We are studying Matthew 10:1-15 for Sunday, April 7 – a text that relates Jesus’ commissioning of “the twelve,” along with the first part of his instructions for their mission. [Notes on the text are here.] Here are a few questions we might want to consider before class, or together in class:
In v1, “the twelve” are called “disciples” (literally, “students”), and also “apostles” (literally, “ones who are sent”). What do we think of as the differences between a disciple and an apostle? What do we think of as the similarities?
What are our associations with the terms “disciple” and “apostle”? For instance, do we associate these terms with church, church history or tradition, etc.? What have we learned about “the disciples” and “the apostles,” and where have we learned that? Does that learning affect the way we understand this scripture? How, do we think?
Do we ever think of ourselves as Jesus’ “disciples”? What does that mean for us? Do we ever think of ourselves as Jesus’ “apostles”? What does that mean for us?
“Judas Iscariot, the one who betrayed him,” is one of the apostles (v4). What are our thoughts about this?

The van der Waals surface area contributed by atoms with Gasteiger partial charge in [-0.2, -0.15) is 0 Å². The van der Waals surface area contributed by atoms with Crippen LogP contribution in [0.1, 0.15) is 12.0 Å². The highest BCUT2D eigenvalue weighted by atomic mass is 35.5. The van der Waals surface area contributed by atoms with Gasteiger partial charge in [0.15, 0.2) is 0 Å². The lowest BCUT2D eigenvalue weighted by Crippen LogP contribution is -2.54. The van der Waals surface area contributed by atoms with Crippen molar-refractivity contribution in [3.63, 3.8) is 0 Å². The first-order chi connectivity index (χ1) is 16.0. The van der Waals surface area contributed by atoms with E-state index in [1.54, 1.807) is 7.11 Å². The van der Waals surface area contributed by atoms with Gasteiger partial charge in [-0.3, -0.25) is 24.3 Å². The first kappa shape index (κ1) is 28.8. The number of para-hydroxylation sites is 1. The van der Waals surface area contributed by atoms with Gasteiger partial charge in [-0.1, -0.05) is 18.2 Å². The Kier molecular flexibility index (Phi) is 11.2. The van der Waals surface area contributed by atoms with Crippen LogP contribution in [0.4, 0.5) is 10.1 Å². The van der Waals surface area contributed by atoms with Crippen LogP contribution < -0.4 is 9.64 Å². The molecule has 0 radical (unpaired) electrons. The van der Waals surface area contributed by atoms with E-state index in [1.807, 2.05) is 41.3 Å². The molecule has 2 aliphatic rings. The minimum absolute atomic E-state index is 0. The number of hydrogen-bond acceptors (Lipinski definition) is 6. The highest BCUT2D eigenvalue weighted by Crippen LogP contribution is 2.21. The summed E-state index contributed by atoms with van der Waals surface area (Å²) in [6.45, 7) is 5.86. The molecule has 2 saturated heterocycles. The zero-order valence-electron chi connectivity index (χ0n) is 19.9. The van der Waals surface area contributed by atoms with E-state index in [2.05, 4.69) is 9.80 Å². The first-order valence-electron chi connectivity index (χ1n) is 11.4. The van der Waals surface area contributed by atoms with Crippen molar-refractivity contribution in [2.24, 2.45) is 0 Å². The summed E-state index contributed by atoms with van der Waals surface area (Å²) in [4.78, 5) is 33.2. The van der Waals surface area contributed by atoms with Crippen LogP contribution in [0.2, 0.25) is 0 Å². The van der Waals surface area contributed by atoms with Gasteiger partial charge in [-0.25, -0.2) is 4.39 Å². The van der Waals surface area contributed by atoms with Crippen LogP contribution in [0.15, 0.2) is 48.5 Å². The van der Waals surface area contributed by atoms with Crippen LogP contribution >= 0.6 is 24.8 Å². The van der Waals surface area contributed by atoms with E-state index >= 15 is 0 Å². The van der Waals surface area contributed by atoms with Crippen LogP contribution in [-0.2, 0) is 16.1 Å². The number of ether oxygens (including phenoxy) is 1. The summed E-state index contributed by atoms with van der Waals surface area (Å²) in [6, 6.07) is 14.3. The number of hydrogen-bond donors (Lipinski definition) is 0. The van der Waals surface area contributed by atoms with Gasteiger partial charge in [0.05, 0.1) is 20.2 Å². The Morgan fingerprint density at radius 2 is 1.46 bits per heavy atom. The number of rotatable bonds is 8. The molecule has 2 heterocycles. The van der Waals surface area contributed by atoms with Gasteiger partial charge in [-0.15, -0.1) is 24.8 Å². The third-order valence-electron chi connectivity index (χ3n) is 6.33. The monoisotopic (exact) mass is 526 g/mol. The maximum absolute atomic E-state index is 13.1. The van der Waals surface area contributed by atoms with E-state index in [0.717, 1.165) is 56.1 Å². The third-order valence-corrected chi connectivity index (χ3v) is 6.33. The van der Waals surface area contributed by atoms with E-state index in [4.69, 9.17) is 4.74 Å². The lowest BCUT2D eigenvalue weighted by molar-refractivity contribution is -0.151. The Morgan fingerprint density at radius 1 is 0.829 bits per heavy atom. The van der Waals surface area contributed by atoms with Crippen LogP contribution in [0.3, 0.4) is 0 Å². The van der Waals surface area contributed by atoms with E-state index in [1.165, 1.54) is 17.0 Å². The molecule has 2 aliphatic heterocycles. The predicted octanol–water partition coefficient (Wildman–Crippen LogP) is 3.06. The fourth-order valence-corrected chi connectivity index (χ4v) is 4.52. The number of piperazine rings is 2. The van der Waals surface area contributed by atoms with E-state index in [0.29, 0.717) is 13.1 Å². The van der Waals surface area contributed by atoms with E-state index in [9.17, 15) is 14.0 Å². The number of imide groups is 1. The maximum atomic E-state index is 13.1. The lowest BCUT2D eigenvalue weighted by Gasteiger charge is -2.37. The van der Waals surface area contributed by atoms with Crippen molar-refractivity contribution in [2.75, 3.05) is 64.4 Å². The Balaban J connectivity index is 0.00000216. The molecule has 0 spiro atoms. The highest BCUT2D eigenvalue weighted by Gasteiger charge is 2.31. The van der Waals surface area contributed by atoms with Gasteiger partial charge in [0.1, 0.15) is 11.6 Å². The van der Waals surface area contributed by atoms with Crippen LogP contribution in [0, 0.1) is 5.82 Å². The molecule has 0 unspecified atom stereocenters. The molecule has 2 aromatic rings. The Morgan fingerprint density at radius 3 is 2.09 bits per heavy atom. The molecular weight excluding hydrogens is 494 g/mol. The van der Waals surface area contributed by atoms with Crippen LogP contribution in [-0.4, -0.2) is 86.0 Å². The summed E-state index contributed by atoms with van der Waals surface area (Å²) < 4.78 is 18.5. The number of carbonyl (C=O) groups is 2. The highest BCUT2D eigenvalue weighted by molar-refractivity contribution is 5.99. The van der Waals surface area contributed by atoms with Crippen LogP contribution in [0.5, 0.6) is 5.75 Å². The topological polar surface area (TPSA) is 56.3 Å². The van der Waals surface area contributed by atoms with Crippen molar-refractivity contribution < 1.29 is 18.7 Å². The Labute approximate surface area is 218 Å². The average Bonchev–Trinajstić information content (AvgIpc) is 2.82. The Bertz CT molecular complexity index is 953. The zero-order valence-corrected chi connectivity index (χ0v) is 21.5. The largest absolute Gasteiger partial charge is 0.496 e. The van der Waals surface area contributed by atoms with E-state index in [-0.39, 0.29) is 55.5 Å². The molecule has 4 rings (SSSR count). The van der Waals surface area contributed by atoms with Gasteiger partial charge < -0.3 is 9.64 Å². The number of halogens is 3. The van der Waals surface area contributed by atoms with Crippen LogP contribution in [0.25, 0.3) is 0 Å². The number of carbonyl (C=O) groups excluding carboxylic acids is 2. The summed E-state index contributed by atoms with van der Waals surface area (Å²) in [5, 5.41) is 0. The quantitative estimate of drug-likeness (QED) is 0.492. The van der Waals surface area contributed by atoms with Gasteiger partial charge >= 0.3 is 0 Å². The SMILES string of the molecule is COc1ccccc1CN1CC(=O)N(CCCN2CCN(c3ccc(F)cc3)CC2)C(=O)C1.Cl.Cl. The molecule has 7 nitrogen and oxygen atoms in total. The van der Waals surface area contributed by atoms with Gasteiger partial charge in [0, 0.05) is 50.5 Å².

In v5, Jesus tells the apostles to restrict their activity to “the lost sheep of the house of Israel.” Would this instruction make the apostles’ task easier, or more difficult, do we think? Why is that?
Do we have any reactions to this instruction? What are they? Why, do we think?
If we think of Jesus’ instructions in vv7-10 as specific instructions to “the twelve,” for that time and place, what do they seem to mean for the apostles’ mission? How would we describe these instructions? (For instance, “challenging,” “empowering,” etc.) What makes us say that?
Do any of Jesus’ instructions in vv7-10 seem like instructions to Christians today? Which ones? Why those? Why not the others? What does it mean to follow these instructions today? In what ways are these instructions “the same” as the ones given to “the twelve”? In what ways are they different?
Do any of Jesus’ instructions in vv11-15 seem like instructions for Christians today? Why, or why not? Which ones? Why those, and not the others? What is our thinking here, and why do we think that?
[This might be a more personal question:] How do we think of our interactions with people? Do we ever think of them as bringing them blessings? Or curses? Or as presenting them with critical decisions? Why, or why not? What are our thoughts and feelings about that idea? (For instance, are we comfortable with it? Uncomfortable? Skeptical? Etc. …) Why, do we think?
We might want to look at some other passages of scripture in connection with the text this week:
- 1 Corinthians 12:27-31 links the apostles to the leadership structure of the church – just the early church, or The Church, do we think?
- Isaiah 49, in particular Isaiah 49:1-7, may help us understand the way Matthew’s gospel presents the development of Jesus’ mission. We would need to give some thought to how we want to understand the relationship of Isaiah to Matthew.